FOR IMMEDIATE RELEASE
August 5, 1997
Contact: Public Affairs
Remarks of Eugene A. Ludwig Comptroller of the Currency before the National Urban League
I'd like to thank Hugh Price for inviting me to take part in this impressive gathering. In recent months, Hugh and I have developed a friendship and a partnership that mean much to me. As we have worked together to advance our common goals, I have come to know and admire the qualities of steadiness and vision that Hugh possesses in such rich abundance. I look forward to continued cooperation — and continued progress — in service to the causes we hold so dear.
It is a particular pleasure to join Secretary Cuomo this afternoon in paying tribute to the distinguished record of accomplishment of the National Urban League since its founding in 1910. Over the nearly nine decades since, the Urban League has waged a sometimes lonely struggle at the grass roots to achieve social and economic justice for African Americans and all Americans — recognizing, as Martin Luther King Jr. put it, "that injustice anywhere is a threat to justice everywhere." I applaud your efforts to build a better America.
I thought I would begin my remarks with a few words about the agency I head. Most bankers are conversant with the work of the Office of the Comptroller of the Currency, but those who are not members of the financial fraternity will recognize the OCC — if they recognize it at all — as just another acronym entry in the back pages of the federal directory.
In this case, our full name does not even describe the agency's business. While the OCC was originally the custodian of the nation's money supply, today we no longer have currency to control — nor to dispense.
But the monetary function, while certainly important, was in a way peripheral to the mission President Lincoln assigned the office when he established it in 1863 — a mission that is still central to the OCC today. While the rebellious Confederacy pinned its economic hopes on King Cotton — surely an important commodity — the future Lincoln foresaw rested on King Capital, the commodity that commanded all others. It followed that if the federal government was to regulate any sector of the private economy — and at the time, none of it was regulated — the government should regulate the banking system, which had the power to make or break all business enterprises. That was the job Lincoln assigned to the OCC: the job of safeguarding the public interest in the allocation of private credit and other bank services so vital to economic opportunity.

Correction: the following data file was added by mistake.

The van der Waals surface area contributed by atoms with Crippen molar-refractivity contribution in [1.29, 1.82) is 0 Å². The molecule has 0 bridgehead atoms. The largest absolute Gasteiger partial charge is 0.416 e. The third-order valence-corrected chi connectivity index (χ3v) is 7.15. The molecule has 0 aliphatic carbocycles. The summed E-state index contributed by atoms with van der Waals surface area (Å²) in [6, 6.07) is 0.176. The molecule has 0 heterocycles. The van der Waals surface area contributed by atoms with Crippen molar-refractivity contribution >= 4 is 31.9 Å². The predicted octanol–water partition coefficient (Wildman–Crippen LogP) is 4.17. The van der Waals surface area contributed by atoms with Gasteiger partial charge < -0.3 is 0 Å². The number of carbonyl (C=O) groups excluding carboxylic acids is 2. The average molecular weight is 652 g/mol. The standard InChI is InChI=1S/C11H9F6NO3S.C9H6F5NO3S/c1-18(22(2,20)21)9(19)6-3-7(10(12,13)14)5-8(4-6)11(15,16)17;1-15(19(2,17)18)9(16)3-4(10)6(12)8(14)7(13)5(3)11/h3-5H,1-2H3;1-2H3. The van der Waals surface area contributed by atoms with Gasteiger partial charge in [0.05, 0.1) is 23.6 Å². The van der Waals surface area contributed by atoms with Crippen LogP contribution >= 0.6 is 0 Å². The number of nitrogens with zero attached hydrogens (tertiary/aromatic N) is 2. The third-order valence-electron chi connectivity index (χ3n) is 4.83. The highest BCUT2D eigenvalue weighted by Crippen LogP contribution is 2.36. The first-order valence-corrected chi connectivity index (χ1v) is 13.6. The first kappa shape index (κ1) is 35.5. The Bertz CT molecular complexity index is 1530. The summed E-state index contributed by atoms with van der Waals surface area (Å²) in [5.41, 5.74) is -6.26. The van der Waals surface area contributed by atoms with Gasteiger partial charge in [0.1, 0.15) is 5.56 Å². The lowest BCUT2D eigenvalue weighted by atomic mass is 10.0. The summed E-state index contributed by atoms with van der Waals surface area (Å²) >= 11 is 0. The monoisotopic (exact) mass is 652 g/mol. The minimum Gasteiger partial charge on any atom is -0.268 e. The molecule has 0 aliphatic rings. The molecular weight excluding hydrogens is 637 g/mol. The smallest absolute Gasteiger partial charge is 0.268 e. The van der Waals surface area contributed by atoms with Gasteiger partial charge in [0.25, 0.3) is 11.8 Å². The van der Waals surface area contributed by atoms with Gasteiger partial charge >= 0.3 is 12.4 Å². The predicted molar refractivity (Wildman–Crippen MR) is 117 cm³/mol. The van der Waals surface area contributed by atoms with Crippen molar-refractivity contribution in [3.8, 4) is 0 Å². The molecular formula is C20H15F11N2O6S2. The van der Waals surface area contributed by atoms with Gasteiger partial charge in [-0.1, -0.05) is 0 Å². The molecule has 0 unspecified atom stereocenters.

The concept of opportunity permeated Lincoln's thought and animated his hatred for slavery, which he defined as the denial of opportunity. When he issued his famous warning about the dangers of a House Divided, he was speaking not only in a literal sense, about a nation half-slave and half-free, but also about one that pitted haves against have-nots.
If Lincoln had coined it himself, he could not have improved on the motto adopted by the National Urban League in 1921: "Not Alms, But Opportunity."
Obviously, in the 132 years that have passed since Lincoln's death, the public interest in bank regulation has been defined and redefined. At the start of my tenure as Comptroller of the Currency, the OCC rededicated itself to the historic principles upon which the agency was founded: achieving a safe and sound banking system built on the full and fair access to financial services so important to the well being of our nation's communities.
I will be the first to admit that when I became Comptroller in 1993, the performance of the banking system fell conspicuously short of that ideal. The industry was not nearly as sound and stable as it is today. And too many of our urban neighborhoods and rural communities were starved of the investment they needed for growth and renewal.
As I traveled from inner city to inner city, talking to people, I heard the same story again and again. Whether in Los Angeles, New York, Chicago, or the District of Columbia, it was the same story of entrepreneurial initiative inhibited and hope diminished for lack of bank services and bank credit. In Detroit, a prominent banker told me that in 1990, his city saw exactly two housing starts. Two housing starts. There were whole neighborhoods without so much as a single bank to be found — and, therefore, no safe place for people to save, to obtain professional financial advice, or to set up a checking account with which to pay their bills.
The irony was that laws already on the books — laws the Urban League championed decades ago — were supposed to prevent or correct this unjust state of affairs. But violations of the Equal Credit Opportunity Act, which bars discrimination in lending, were rarely prosecuted by bank regulators. The Community Reinvestment Act, which requires financial institutions to assess and address their communities' credit needs, had largely lapsed into an ineffectual paperwork exercise.
Reviving and enforcing those statutes was among my first priorities upon becoming Comptroller. My oath of office demands no less. Accordingly, the OCC adopted new ways to examine banks for compliance with the fair lending laws and — essentially for the first time — started referring cases to the Justice Department for prosecution. In fact, over the past four years, we have conducted more than 3,000 fair lending examinations, and referred 24 cases of fair lending violations for prosecution.